Electronics > FPGA

Low input frequency (1MHz) multiplication via PLL

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BrianHG:

--- Quote from: deanclaxton on June 12, 2021, 06:32:14 am ---
--- Quote from: BrianHG on June 09, 2021, 07:42:46 pm ---@deanclaxton, where did you get that 1.027MHz from.  Is it some old crystal clock?  Or, did you measure the frequency with a scope, or a frequency counter?

Also, if any of those FPGA's can lock onto 2.054MHz directly, with 2 additional inputs, and an inductor/cap/resistor, you can double the 1.027MHz using an async XOR gate programmed into the FPGA.

--- End quote ---

System is an Apple ][ computer, and I'm working on an accelerator with some other features including ROMX functionality (theromexchange.com). The the machine uses a 14.31818MHz reference, that is divided down by 14 to create the CPU clock. NTSC units use that reference anyway - PAL units are slightly different which is why I'd love to be able to do this without an external reference oscillator as I'd possible have to produce the board with 2 different crystals. Perhaps the reprogrammable MEMs oscillators could work for this though.

I'm waiting for the MachXO2 board to arrive and I'll then cobble together a test system :)

--- End quote ---
Why didn't you say so... 1.027 is not the frequency by a mile.  This is why I cannot figure out what you were trying to achieve.   The real frequency is 1.022727271 MHz.....

NTSC and PAL do have a common thread frequency which you can PLL divide perfectly between the two.  It is 27MHz.

The conversion factor is x35/66.  27.0000 * 35/66 = dead perfect 4x NTSC color burst frequency.
I don't remember the PAL factors, but they are also a perfect small integer multiply/divide.

This is why once digital broadcast TV came about, the Analog encoder/decoders used 27MHz crystals so they may support NTSC & PAL with the same clock source.

Now, 35/66 might not be possible with all FPGA PLLs as the numbers are sorta large, however from experience, Altera PLLs can handle it.

In fact, 27x10, 270MHz source clock, divide that by 264 exact and you get 1.02272727MHz exact...

deanclaxton:

--- Quote from: BrianHG on June 12, 2021, 01:36:29 pm ---
--- Quote from: deanclaxton on June 12, 2021, 06:32:14 am ---
--- Quote from: BrianHG on June 09, 2021, 07:42:46 pm ---@deanclaxton, where did you get that 1.027MHz from.  Is it some old crystal clock?  Or, did you measure the frequency with a scope, or a frequency counter?

Also, if any of those FPGA's can lock onto 2.054MHz directly, with 2 additional inputs, and an inductor/cap/resistor, you can double the 1.027MHz using an async XOR gate programmed into the FPGA.

--- End quote ---

System is an Apple ][ computer, and I'm working on an accelerator with some other features including ROMX functionality (theromexchange.com). The the machine uses a 14.31818MHz reference, that is divided down by 14 to create the CPU clock. NTSC units use that reference anyway - PAL units are slightly different which is why I'd love to be able to do this without an external reference oscillator as I'd possible have to produce the board with 2 different crystals. Perhaps the reprogrammable MEMs oscillators could work for this though.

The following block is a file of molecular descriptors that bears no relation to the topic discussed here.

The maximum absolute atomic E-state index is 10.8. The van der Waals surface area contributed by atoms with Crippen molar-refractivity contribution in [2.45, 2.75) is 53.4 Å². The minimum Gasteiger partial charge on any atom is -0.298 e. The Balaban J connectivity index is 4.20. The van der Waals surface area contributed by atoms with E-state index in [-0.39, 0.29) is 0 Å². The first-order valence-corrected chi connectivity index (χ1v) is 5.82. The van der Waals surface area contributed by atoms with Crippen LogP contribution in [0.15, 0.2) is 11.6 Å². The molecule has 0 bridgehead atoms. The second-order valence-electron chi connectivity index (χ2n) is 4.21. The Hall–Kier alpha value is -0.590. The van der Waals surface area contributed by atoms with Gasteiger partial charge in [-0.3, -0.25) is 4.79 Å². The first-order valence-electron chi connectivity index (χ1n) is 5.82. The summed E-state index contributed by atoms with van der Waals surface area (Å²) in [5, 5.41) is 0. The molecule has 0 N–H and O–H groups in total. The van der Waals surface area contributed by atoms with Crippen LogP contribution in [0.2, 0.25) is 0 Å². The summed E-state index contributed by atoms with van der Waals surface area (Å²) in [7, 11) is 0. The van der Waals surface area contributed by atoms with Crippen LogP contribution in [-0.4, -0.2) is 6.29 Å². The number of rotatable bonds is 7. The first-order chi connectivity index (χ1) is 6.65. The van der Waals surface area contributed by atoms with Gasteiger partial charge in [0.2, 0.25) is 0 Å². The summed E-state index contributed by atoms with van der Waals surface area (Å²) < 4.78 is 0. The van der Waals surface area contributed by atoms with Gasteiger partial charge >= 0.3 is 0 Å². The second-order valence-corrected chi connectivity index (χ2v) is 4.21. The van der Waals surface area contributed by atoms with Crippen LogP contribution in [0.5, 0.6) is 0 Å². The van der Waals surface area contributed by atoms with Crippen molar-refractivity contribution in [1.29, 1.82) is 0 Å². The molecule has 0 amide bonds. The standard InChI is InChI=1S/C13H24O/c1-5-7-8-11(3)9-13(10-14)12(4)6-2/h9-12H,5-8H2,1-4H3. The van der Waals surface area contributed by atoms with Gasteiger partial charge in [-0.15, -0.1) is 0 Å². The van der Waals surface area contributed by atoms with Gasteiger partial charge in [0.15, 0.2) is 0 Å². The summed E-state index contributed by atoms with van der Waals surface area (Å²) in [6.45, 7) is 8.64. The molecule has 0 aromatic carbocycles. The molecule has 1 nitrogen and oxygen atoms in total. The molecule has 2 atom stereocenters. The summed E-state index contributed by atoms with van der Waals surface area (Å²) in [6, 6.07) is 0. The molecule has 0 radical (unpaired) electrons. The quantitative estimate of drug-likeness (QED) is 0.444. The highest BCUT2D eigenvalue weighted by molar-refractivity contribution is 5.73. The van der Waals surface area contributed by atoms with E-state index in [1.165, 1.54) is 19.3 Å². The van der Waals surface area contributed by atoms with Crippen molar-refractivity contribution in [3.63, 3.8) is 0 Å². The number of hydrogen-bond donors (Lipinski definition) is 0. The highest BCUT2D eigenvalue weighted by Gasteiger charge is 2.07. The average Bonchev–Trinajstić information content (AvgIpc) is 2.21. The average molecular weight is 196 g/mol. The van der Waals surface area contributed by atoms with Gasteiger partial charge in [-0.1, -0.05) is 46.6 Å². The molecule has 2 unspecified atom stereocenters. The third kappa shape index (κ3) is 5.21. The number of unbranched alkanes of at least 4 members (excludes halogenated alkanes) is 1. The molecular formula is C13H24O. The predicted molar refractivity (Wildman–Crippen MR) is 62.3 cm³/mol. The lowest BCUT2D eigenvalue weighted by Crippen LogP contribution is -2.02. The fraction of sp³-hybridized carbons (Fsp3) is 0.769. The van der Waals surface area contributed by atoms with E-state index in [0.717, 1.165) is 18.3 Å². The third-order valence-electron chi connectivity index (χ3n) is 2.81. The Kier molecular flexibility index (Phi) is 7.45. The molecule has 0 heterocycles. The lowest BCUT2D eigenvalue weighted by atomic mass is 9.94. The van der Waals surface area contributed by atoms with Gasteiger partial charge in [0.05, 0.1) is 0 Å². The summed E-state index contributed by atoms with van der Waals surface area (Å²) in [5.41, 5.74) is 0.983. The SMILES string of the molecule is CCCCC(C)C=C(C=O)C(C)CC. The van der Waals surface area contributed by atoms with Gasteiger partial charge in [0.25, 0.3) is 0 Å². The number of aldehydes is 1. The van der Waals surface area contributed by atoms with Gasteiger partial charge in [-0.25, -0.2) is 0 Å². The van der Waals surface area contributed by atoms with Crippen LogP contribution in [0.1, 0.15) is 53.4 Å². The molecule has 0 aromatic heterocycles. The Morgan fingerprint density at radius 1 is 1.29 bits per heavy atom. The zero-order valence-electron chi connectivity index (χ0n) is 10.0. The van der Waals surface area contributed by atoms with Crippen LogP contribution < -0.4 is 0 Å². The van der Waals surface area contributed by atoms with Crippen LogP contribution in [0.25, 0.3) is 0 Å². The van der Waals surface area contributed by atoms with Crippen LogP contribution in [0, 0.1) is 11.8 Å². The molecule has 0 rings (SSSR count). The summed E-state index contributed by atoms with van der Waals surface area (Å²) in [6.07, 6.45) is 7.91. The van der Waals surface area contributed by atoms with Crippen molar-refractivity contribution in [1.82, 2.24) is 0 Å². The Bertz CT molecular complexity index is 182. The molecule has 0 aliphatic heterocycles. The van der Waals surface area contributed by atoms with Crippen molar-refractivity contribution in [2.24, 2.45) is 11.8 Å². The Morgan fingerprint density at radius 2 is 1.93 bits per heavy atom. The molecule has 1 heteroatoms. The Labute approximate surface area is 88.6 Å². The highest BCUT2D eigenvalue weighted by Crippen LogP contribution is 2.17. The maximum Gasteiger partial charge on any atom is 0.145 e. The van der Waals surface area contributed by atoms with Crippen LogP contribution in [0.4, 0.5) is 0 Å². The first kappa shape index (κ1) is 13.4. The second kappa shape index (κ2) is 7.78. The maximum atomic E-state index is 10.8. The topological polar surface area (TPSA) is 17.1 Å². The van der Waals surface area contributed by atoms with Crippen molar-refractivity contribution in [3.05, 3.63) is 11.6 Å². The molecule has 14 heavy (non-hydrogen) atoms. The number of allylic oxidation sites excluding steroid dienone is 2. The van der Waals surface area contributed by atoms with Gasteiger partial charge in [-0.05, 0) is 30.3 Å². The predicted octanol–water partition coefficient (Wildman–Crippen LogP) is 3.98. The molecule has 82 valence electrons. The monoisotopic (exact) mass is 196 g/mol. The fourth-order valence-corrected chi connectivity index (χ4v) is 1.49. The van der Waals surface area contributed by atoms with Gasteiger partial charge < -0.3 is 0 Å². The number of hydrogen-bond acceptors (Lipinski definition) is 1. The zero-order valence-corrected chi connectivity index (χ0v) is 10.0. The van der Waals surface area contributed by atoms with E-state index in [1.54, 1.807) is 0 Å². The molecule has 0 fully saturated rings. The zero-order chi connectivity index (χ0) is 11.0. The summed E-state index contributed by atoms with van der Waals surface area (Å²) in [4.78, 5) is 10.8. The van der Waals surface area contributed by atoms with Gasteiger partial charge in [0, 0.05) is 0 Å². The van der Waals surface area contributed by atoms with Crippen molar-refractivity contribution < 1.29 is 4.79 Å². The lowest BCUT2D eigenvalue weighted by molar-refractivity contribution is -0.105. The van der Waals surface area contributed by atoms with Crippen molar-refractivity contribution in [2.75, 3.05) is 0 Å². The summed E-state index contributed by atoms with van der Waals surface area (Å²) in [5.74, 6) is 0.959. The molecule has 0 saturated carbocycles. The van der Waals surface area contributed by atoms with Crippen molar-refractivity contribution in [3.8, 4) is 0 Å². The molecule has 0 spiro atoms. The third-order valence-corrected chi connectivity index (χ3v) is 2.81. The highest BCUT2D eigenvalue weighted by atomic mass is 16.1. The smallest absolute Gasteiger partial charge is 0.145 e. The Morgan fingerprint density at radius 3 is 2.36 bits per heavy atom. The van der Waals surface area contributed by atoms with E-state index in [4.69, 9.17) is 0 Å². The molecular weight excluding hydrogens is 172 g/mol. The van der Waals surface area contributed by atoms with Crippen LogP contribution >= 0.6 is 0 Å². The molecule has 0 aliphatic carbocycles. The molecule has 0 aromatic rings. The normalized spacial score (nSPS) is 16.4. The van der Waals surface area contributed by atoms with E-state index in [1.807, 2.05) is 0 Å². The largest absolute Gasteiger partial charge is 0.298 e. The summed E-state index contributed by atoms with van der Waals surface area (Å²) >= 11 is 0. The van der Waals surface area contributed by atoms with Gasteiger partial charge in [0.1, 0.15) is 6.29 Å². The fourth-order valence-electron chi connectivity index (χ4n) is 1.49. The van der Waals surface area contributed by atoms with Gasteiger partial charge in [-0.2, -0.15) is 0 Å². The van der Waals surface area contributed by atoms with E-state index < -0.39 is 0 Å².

I'm waiting for the MachXO2 board to arrive and I'll then cobble together a test system :)

--- End quote ---
Why didn't you say so... 1.027 is not the frequency by a mile.  This is why I cannot figure out what you were trying to achieve.   The real frequency is 1.022727271 MHz.....

NTSC and PAL do have a common thread frequency which you can PLL divide perfectly between the two.  It is 27MHz.

The conversion factor is x35/66.  27.0000 * 35/66 = dead perfect 4x NTSC color burst frequency.
I don't remember the PAL factors, but they are also a perfect small integer multiply/divide.

This is why once digital broadcast TV came about, the Analog encoder/decoders used 27MHz crystals so they may support NTSC & PAL with the same clock source.

Now, 35/66 might not be possible with all FPGA PLLs as the numbers are sorta large, however from experience, Altera PLLs can handle it.

In fact, 27x10, 270MHz source clock, divide that by 264 exact and you get 1.02272727MHz exact...

--- End quote ---

ah yes - doh! 1.02272727 - thats what I need. 27MHz - nice - multiply x 10, divide by 264 - excellent :) I'll definitely look into that a bit more with the PAL side of things. So the source clock on the motherboard will be running at 1.0227 MHz, and my cpu will be running much faster but synching certain data with the logic on the motherboard. Early days with just a half baked conceptual layout at this stage - FPGA kit should arrive during the week. Previously Id been using using WinCUPL with the Microchip AFT150x CPLD's so will now learn Verilog :)

BrianHG:

--- Quote ---Almost everything in the computer, including some > > peripherals like the floppy controller, are carefully designed ... All the standard Apple II clock frequencies are derived from this. ... (For PAL models, it is 14.25 MHz / 14 = 1.0178571429.
--- End quote ---

Google is your friend... 'pal apple II computer clock frequency'

Switch to 13.5MHz, IE 27MHz/2.  Still a standard, or some PLLs allow you to divide your source clock by 2.

For NTSC, x20, divide by 264 = 1.02272727 MHz perfect.
For NTSC, x35, divide by 462 = 1.02272727 MHz perfect.
For PAL,   x19, divide by 252 = 1.0178571429 MHz perfect

Or,
For NTSC x35, divide by 33 = 14.3181818181818181... MHz perfect.
For PAL,   x19, divide by 18 = 14.25 MHz perfect.

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